“We’re in an industry that has high valuations.”
How stock market jockeys could be this stupid has boggled our minds for years. One thing we know: it doesn’t matter as long as stocks soar.
But when a stock suddenly dies, after having dutifully contributed to Ben Bernanke’s “Wealth Effect” miracle, the occasional regulator might step in and tell these folks: “How could you?!” And this is what happened today.
The SEC announced that it “temporarily suspended trading in the securities of NERO,” the ticker symbol for NeuroMama, whose shares are traded over-the-counter in the Wild West of US stocks, where just about anything goes, even more so than normally.
The outfit had no sales in 2012 and 2013, the last two years for which it filed “financial statements” – in quotes because there’s practically nothing financial in them. Maybe a mailbox company.
And yet, amazingly for rational minds, its shares traded well above zero in 2014. Last year, they jumped into double-digit territory. And over the past few months, they spiked to $56.25 a share, giving the company a market capitalization of $35.4 billion.
This is a lot of fictitious moolah idling in people’s idea of their own wealth. They’ll get to enjoy it until August 26, when the trading halt may be lifted, and when the brutalized short-sellers are finally going to have a field day.
The company does have a fancy website. It lists, for example, under the “1st Reason to Invest” in it, a lot of blah-blah-blah about how it was a “search engine on all-in-one internet platform,” followed by similar blah-blah-blah, including this gem: “The highlight on all-in-one internet platform is NeuroZone a clone of Amazon and EBAY.”
Then there’s the “2nd Reason To Invest: Capital Acquisition,” followed by even more daring blah-blah-blah that starts this way:
NeuroMama has Service and Financing agreement with Global Media and Internet Company, which guarantees $20 million dollars in financing to execute NeuroMama business plan over the next 16 month.
You’d have to be functionally illiterate not to get what this is. It just takes a glance!
Now, after so much money has been extracted from these hapless stock jockeys’ pockets, the SEC offers this laundry list of issues:
- Accuracy and adequacy of information in the marketplace about, among other things, the identity of the persons in control of the company’s operations and management;
- False statements to company shareholders and/or potential investors that the company has an application pending for listing on the NASDAQ Stock Market;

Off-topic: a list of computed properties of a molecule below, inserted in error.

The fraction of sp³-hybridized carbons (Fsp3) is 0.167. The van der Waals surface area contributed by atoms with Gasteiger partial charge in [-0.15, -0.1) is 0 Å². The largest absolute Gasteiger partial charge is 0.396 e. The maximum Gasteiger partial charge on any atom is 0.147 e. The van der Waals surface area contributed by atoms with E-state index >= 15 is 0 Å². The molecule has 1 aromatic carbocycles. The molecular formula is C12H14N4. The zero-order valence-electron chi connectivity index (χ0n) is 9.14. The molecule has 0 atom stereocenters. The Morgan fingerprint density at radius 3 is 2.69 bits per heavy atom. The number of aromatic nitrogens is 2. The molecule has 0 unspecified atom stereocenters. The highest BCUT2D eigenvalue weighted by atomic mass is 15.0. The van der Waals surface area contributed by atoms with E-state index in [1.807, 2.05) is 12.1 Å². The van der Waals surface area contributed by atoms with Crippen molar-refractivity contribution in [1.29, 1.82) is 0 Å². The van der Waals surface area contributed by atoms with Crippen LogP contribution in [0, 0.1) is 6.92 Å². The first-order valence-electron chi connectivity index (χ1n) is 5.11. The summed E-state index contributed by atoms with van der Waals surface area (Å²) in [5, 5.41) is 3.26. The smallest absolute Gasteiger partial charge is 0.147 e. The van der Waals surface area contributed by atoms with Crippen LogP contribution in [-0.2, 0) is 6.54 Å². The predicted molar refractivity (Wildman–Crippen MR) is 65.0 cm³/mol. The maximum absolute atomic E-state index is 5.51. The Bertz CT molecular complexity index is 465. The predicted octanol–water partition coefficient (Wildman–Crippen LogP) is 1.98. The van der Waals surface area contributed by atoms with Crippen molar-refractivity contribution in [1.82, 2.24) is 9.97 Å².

- And potentially manipulative transactions in the company’s stock.
Intrigued, Bloomberg got on the phone with Steven Zubkis, “the marketer behind NeuroMama, according to the company’s website.”
“We’re in an industry that has high valuations,” he told Bloomberg, citing the company’s social network and oceanfront property. Yup. The perfect explanation, heard so many times on Wall Street.
He “also goes by Steven Schwartzbard,” and according to Bloomberg has a fascinating history:
He left prison in August 2010 after being sentenced for five years for defrauding investors, in a $1.8 million scheme through misrepresentations tied to the renovation of a Las Vegas casino. The Ukrainian immigrant was sued by the SEC in the 1990s for orchestrating a $12 million penny stock scam. He was ordered to pay more than $21.6 million in disgorgement and penalties for selling unregistered securities from 1993 to 1996.
So how can an outfit like this hype its shares to enough gullible stock jockeys to reach a market cap of $35 billion?
It’s easy. It happens all the time. Some companies are like NeuroMama that the SEC eventually catches on to. Other companies have legitimate products and sales, and they’re working hard but lose a ton of money, operating on the paradigm that the more they sell, the more they can lose, despite rich government subsidies. Yet their shares and market cap reach levels that are so irrational that you can’t even have a rational discussion about them because rationality no longer applies, while the biggest banks on Wall Street promote them ruthlessly in order to extract maximum fees. Tesla comes to mind.
Even the broader stock market has moved into the gray area beyond rationality, ruled by hype and “adjusted” earnings and monkeyed accountings, financial engineering, and feverish hopes for central-bank market manipulation. Everyone loves a rigged market, as long as it’s rigged the right way. We’ve come to call it, “consensual hallucination.”
When something like NeuroMama blows up, or when a former darling goes bankrupt and destroys its equity investors, or when entire markets crash, it only hurts those fools that weren’t able to get out in time. As a lot of this fictitious moolah that forms people’s idea of their own wealth goes up in smoke, Wall Street goes on, already working on the next spike in one stock or another, and preferably a “melt-up” of the entire market, which makes life a lot easier because you don’t have to pick the next winners in this sea of fantasy numbers.
The same principles apply in real estate. But unlike stocks, real estate is connected to the real economy, and there are limits as to how far it can go. Read… The Pooh-Poohed Doom-and-Gloom Scenario for Miami’s Condo Bubble and its Lenders Has Arrived
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